I’ll just publish the thing in toto and then comment at the end.
Republicans Who Served With Gingrich, On His Leadership Abilities:
Former Missouri Senator Jim Talent: Gingrich Is “Not A Reliable And Trusted Conservative Leader Because He’s Not A Reliable Or Trustworthy Leader.” (Mark Halperin, “Transcript: Gov. John Sununu And Sen. Jim Talent Press Conference Call,” Time Magazine, 12/8/11)
Oklahoma Senator Tom Coburn: “I’m Not Inclined To Be A Supporter Of Newt Gingrich’s Having Served Under Him For Four Years And Experienced Personally His Leadership. I Found It Lacking Often Times.” (Alexander Burns, “Tom Coburn, Still Not A Newt Gingrich Fan,” Politico, 12/4/11)
New York Representative Peter King: “Newt Would Do What Is Best For The Country. His Problem Is He Often Equates What’s Best For Him As What’s Best For The Country.” (Reid Pillifant, “Pete King: Gingrich Is Condescending, Undisciplined, And Bad For The GOP,” Capital New York, 12/2/11)
- King: “I Just Found Him To Be Too Much Putting Himself At The Center Of Whatever He Was Trying To Do.” (Reid Pillifant, “Pete King: Gingrich Is Condescending, Undisciplined, And Bad For The GOP,” Capital New York, 12/2/11)
Former New York Representative Susan Molinari: “[Gingrich] Has These Visions Of Grandiosity.” (Nancy Cordes, “Gingrich Has His Critics Among GOP Members,” CBS News, 12/7/11)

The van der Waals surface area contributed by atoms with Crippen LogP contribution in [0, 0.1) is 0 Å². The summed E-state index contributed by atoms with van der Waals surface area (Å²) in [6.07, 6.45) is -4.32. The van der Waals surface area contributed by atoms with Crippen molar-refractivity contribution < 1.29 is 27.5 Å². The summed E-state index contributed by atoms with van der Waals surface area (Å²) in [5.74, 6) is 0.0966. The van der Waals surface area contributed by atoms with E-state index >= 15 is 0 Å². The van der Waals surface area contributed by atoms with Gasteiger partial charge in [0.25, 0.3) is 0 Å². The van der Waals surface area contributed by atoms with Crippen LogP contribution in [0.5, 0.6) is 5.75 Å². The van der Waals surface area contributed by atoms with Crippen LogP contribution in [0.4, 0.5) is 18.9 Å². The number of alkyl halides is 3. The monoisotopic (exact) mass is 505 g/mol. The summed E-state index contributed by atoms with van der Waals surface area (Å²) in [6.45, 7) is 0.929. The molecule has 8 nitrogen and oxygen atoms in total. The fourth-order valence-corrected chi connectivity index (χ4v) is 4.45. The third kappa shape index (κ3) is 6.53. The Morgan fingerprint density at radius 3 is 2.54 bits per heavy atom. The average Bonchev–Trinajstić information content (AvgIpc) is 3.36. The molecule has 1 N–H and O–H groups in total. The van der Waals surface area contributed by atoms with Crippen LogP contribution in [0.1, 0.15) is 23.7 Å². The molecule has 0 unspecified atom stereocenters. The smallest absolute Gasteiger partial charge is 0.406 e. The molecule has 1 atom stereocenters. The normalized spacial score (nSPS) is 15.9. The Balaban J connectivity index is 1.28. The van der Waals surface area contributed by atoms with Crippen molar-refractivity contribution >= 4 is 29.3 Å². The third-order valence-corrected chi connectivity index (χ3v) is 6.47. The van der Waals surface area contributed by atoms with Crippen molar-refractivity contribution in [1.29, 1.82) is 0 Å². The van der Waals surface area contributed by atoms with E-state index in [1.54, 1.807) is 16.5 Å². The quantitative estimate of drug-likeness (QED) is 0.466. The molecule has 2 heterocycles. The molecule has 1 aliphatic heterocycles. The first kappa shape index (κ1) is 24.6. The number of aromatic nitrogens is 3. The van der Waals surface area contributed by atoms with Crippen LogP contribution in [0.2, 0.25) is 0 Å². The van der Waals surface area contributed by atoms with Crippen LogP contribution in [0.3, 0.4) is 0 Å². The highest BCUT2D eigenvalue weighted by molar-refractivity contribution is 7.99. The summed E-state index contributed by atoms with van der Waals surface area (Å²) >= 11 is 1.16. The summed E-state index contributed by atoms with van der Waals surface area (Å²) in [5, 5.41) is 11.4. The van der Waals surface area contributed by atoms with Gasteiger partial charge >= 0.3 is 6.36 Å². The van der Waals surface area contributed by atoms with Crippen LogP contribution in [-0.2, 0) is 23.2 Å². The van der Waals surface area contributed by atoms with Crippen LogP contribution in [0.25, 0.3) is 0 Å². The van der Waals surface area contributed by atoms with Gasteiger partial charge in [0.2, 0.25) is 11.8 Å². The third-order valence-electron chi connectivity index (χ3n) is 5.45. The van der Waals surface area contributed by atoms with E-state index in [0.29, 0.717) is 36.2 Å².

- Molinari: “Even Though Newt Liked To Talk About Team-Building And Quality Management, The Theory He Really Subscribed To Was Management By Chaos.” “‘But even though Newt liked to talk about team-building and quality management, the theory he really subscribed to was management by chaos. He loved chaos, and even when he didn’t create it knowingly and intentionally, he managed to leave it in his wake after every meeting, after every press conference, after every phone call’” Molinari wrote.” (William Douglas, “When Gingrich Held Power, His GOP Lieutenants Tried To Topple Him,” McClatchy , 12/7/11)
North Carolina Senator Richard Burr: “He’s A Guy Of 1,000 Ideas, And The Attention Span Of A 1-Year-Old … His Discipline And His Attention To Any Individual Thing Is Not His Strong Suit.” (Cameron Joseph, “Republican Lawmakers Shun Gingrich’s Presidential Bid,” The Hill, 11/24/11)
Ohio Representative Steve LaTourette On Gingrich’s Leadership: “Everything Always Seemed To Be On Fire.” “Personally, LaTourette said, he has a ‘hangover’ from the days of Gingrich’s speakership, when ‘everything always seemed to be on fire.’” (Laurie Kellman, “Gingrich Surge Unnerves Some Republican Lawmakers,” The Associated Press, 12/8/11)
A Look Back At Speaker Gingrich’s Time As Leader Of The House:
“His Own Conservative Republican Lieutenants Rebelled Against His Rule.” “As Gingrich seeks to gain the world’s most powerful office, it’s worth recalling that when he once held great power in Washington, his own conservative Republican lieutenants rebelled against his rule less than four years after he led them to House majority status for the first time in 40 years. And their disaffection evidently helped persuade him to step down as speaker the next year and leave office.” (William Douglas, “When Gingrich Held Power, His GOP Lieutenants Tried To Topple Him,” McClatchy, 12/7/11)